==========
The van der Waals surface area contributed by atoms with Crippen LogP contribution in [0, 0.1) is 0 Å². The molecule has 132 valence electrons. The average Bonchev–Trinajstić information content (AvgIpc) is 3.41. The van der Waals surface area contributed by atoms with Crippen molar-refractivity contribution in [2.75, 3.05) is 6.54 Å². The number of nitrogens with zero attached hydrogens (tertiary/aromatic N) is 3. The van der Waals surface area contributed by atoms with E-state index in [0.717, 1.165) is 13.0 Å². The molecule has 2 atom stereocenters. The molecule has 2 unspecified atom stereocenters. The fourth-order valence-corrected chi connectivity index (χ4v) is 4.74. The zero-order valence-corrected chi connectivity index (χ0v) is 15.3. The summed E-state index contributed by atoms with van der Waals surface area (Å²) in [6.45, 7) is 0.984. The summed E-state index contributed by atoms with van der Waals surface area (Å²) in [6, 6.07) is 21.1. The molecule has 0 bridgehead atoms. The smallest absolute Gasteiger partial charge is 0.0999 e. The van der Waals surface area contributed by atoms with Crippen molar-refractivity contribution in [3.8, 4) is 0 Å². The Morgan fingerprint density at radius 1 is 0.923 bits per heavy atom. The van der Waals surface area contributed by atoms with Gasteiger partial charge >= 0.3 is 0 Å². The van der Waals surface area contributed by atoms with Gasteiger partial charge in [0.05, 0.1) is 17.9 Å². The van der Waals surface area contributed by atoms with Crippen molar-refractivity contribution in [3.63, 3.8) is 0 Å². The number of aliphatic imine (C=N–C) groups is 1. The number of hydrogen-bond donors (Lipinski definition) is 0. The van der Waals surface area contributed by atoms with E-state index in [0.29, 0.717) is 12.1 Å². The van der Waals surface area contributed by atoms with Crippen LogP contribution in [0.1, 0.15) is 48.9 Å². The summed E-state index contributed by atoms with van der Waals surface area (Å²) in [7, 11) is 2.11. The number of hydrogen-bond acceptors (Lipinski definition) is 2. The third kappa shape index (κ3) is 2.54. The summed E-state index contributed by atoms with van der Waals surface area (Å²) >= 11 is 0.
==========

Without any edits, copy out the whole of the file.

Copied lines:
The van der Waals surface area contributed by atoms with Crippen LogP contribution in [0, 0.1) is 0 Å². The molecule has 132 valence electrons. The average Bonchev–Trinajstić information content (AvgIpc) is 3.41. The van der Waals surface area contributed by atoms with Crippen molar-refractivity contribution in [2.75, 3.05) is 6.54 Å². The number of nitrogens with zero attached hydrogens (tertiary/aromatic N) is 3. The van der Waals surface area contributed by atoms with E-state index in [0.717, 1.165) is 13.0 Å². The molecule has 2 atom stereocenters. The molecule has 2 unspecified atom stereocenters. The fourth-order valence-corrected chi connectivity index (χ4v) is 4.74. The zero-order valence-corrected chi connectivity index (χ0v) is 15.3. The summed E-state index contributed by atoms with van der Waals surface area (Å²) in [6.45, 7) is 0.984. The summed E-state index contributed by atoms with van der Waals surface area (Å²) in [6, 6.07) is 21.1. The molecule has 0 bridgehead atoms. The smallest absolute Gasteiger partial charge is 0.0999 e. The van der Waals surface area contributed by atoms with Crippen molar-refractivity contribution in [3.8, 4) is 0 Å². The Morgan fingerprint density at radius 1 is 0.923 bits per heavy atom. The van der Waals surface area contributed by atoms with Gasteiger partial charge >= 0.3 is 0 Å². The van der Waals surface area contributed by atoms with Gasteiger partial charge in [0.05, 0.1) is 17.9 Å². The van der Waals surface area contributed by atoms with Crippen molar-refractivity contribution in [3.63, 3.8) is 0 Å². The number of aliphatic imine (C=N–C) groups is 1. The number of hydrogen-bond donors (Lipinski definition) is 0. The van der Waals surface area contributed by atoms with E-state index in [0.29, 0.717) is 12.1 Å². The van der Waals surface area contributed by atoms with Crippen LogP contribution in [0.1, 0.15) is 48.9 Å². The summed E-state index contributed by atoms with van der Waals surface area (Å²) in [7, 11) is 2.11. The number of hydrogen-bond acceptors (Lipinski definition) is 2. The third kappa shape index (κ3) is 2.54. The summed E-state index contributed by atoms with van der Waals surface area (Å²) >= 11 is 0.